What Is Slander of Title and What Can You Do to Remove It?

When Does a Document Recorded Against Real Property Constitute a “Slander of Title” and What Can You Do to Remove It?

All deeds, powers of attorney, agreements, and other instruments conveying, encumbering, or affecting title to real estate, including certified copies of orders, judgments, and decrees of courts may be recorded in the office of the clerk and recorder for the county in which the real estate is located.  Moreover, any document that is not recorded is invalid as against any class of persons with any kind of rights in the property who first records, except as between parties to the document and those who have notice of the document.  This is commonly referred to as a race-notice recording rule, practically meaning, the first person to win the race to the clerk and recorder’s office to record their document will be given priority over any subsequently recorded document.

One claiming to be a creditor of another, who is involved in a legal proceeding with the other, and asserting an interest in real estate which is at issue in the litigation, might record a notice of lis pendens. The filing of a notice of lis pendens is merely the recording of a statement that an action is pending in court, the outcome of which may affect title to real estate. The filing of the notice is, from the time of its filing, notice to all persons who may subsequently acquire any right, title, interest, or estate in or to the real property described in the notice from any grantor or source whatsoever.  Therefore, if a notice of lis pendens is filed in the chain of title to real property, any other person looking to acquire or obtain an interest in that property will take the property subject to the litigation referenced in the notice of lis pendens.  Accordingly, if a notice of lis pendens appears in the chain of title, it is imperative that the underlying litigation be investigated further to determine its implication as to the real property.

Under Rule 105(f) of the Colorado Rules of Civil Procedure, a notice of lis pendens may be filed only after a pleading has been filed in court in which affirmative relief is claimed affecting title to real estate. The notice should contain the names of the parties to the action, a statement of the nature of the claims asserted, and a legal description of the property. The filing party must show that the underlying action relates to a right of possession, use, or enjoyment of the real estate.  If the notice fails to meet these standards, it will be void; however, in order for a court or title company to recognize the document as void, more often than not, it will be necessary to obtain a court order declaring the same.

Any interested person may petition the court to find that the action pending will not affect title or an interest in or to all or a designated portion of the real estate. Any order entered on such an application should specifically describe the property.  Any person holding, or appearing to hold an interest in real property may also disclaim an interest in real estate by filing with the court a document so stating and referring to the notice of lis pendens and its recording information.  However, it is important to understand that the filing of a disclaimer of interest in real property creates a jurisdictional bar to making further claims to that property, and the bar is absolute absent fraud or duress.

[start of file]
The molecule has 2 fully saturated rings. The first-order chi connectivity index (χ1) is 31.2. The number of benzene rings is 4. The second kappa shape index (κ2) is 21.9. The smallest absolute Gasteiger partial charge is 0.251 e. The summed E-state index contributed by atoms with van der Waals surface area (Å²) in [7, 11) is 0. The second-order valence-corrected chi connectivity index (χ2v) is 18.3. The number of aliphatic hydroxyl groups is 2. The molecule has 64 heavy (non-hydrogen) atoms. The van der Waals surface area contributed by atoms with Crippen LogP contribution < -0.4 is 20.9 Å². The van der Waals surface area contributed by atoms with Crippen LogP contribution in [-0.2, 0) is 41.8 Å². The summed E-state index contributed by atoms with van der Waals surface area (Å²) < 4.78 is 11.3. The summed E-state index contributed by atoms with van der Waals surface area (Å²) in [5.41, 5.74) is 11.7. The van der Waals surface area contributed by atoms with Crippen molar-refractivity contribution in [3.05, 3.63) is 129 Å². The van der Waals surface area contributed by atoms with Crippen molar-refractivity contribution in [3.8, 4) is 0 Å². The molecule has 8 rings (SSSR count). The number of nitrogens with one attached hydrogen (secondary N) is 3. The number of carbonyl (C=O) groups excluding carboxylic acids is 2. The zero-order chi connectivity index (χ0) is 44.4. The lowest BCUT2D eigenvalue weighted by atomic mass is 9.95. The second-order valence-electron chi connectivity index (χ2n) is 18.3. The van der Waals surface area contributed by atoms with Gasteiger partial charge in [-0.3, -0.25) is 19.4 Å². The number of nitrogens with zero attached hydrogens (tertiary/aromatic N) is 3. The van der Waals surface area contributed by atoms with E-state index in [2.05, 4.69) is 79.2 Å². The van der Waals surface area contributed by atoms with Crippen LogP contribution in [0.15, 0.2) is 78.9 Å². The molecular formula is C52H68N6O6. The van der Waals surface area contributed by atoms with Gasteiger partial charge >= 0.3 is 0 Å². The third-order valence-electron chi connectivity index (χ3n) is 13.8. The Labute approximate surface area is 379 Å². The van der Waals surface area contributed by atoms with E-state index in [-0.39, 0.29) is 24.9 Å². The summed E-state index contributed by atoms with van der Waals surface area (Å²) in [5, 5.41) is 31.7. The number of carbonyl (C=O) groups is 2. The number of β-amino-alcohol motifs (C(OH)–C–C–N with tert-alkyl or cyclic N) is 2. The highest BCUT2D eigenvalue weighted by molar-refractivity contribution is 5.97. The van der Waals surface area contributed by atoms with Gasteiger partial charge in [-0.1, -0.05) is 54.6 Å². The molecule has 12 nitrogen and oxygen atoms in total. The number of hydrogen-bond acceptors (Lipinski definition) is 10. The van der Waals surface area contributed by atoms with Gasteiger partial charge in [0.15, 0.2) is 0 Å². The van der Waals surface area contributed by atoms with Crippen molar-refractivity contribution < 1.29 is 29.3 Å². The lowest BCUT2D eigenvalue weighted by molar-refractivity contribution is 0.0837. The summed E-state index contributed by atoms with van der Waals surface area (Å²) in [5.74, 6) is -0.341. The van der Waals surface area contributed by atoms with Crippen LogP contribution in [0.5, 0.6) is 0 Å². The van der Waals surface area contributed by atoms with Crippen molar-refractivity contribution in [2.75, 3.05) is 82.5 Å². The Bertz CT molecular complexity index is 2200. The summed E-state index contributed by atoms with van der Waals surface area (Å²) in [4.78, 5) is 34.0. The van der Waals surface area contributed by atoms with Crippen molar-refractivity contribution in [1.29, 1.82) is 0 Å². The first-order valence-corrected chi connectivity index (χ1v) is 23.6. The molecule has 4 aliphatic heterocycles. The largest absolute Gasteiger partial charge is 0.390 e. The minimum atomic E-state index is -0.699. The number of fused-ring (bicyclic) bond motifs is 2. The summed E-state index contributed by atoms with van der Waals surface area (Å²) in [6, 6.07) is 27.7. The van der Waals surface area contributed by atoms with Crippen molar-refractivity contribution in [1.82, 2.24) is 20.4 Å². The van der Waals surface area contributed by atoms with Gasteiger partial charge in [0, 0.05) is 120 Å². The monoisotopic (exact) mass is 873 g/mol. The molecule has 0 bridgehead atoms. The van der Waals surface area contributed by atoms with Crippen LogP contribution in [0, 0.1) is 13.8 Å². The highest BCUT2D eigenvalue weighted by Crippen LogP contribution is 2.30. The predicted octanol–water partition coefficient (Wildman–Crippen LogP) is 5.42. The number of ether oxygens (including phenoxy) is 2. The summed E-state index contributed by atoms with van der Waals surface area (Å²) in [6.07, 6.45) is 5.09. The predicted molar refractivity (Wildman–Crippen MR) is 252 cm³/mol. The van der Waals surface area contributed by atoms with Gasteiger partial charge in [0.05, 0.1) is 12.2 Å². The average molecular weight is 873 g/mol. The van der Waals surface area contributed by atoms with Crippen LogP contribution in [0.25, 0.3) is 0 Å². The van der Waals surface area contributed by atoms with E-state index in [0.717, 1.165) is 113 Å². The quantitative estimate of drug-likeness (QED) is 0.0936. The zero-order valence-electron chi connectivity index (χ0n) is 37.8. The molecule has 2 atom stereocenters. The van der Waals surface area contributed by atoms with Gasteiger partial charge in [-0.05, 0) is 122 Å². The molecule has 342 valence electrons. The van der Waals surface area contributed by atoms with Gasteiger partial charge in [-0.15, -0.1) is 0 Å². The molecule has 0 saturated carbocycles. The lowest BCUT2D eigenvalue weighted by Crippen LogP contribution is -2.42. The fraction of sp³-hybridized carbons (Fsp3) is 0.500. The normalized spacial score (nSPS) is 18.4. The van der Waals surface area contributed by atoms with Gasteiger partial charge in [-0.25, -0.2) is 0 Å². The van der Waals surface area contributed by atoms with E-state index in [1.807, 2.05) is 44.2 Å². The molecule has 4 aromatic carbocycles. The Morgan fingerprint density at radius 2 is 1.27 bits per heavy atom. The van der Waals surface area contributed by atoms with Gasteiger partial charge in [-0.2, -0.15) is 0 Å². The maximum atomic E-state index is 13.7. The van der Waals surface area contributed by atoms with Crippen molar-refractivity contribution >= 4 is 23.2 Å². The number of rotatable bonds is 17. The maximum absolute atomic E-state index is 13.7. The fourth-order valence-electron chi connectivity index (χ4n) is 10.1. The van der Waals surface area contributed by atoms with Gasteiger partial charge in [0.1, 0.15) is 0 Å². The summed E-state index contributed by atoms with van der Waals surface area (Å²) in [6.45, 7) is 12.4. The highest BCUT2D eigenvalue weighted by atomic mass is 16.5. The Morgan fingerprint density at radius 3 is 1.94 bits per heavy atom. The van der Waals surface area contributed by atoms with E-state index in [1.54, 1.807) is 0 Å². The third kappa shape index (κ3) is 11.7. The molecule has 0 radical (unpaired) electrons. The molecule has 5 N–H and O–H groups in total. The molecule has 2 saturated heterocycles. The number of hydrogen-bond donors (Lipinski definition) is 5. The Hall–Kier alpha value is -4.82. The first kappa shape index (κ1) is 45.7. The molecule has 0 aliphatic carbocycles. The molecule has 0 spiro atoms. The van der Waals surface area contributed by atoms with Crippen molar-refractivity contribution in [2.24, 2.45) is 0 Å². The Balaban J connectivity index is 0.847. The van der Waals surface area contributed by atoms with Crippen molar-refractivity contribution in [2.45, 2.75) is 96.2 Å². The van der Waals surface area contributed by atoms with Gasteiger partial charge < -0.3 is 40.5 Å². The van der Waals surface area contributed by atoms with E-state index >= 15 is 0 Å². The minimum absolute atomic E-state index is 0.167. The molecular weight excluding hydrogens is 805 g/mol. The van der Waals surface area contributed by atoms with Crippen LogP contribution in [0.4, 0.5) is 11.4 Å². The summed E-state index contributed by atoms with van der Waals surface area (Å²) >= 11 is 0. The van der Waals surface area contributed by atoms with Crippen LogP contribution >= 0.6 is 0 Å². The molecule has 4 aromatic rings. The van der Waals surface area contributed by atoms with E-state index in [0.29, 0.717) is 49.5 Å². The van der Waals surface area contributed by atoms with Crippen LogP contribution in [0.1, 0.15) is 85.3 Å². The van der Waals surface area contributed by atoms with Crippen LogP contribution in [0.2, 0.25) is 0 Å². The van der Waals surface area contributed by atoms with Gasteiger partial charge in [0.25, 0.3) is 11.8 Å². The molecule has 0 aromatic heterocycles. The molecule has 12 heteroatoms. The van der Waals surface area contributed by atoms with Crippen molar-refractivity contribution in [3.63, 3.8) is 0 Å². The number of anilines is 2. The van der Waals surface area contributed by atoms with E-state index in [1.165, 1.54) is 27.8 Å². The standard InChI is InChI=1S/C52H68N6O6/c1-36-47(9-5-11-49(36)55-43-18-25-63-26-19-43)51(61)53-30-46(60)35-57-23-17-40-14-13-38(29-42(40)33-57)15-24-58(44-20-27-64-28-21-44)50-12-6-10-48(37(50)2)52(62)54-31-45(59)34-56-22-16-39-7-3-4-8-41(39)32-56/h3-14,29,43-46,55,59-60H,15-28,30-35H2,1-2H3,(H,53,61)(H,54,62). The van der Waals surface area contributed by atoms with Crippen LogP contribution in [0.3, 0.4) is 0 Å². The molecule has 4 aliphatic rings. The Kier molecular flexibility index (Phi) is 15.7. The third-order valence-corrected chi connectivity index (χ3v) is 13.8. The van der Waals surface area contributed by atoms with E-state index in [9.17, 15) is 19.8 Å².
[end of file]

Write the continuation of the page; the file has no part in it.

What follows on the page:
Similarly, it is important to recognize and understand that the recording of a document in the chain of title to real property that contains a falsity, or otherwise improperly slanders title, constitutes a violation of Colorado law.  Any person who offers to have recorded any document purporting to create a lien against real estate, knowing or having reason to know that the document is groundless or invalid will be liable to the owner of the real estate for a sum not less than $1,000, or for actual damages caused, together with reasonable attorneys’ fees.  A “groundless document,” for the purposes of this statutory prohibition on recording of a spurious lien or groundless documents, is one as to which a proponent can advance no rational argument based on evidence or law to support his or her claim of a lien.  A spurious lien or document may be promptly removed from the chain of title by the filing of an expedited proceeding known as a spurious lien action under C.R.S. § 38-35-201.  Further, as a lis pendens is subject to analysis as a spurious document, a trial court may award attorney fees and costs to a person left with no choice but to pursue litigation to remove a spurious lis pendens, or other spurious document.  Therefore, if in doubt regarding whether a document may be properly recorded, or whether a document already recorded in the chain of title to real property is properly recorded, or slanderous, it is imperative to understand your legal rights and remedies.  If you have any questions regarding this article, what constitutes “slander of title,” or your options and remedies regarding the same, please contact our office for legal advice.

Reprinted from Colorado Creditors’ Remedies—Debtors’ Relief, Volumes 9 and 10 in the Colorado Practice Series, with permission of Thomson Reuters.  For more information about this publication please visit www.legalsolutions.thomsonreuters.com.

Britney Beall-Eder is an attorney with Frascona, Joiner, Goodman and Greenstein, P.C. Her practice areas include Real Estate, Litigation, and Bankruptcy. Contact Britney Beall-Eder.

Disclaimer -- Content is general information only. Information is not provided as advice for a specific matter, nor does its publication create an attorney-client relationship. Laws vary from one state to another. For legal advice on a specific matter, consult an attorney.

BRITNEY BEALL-EDER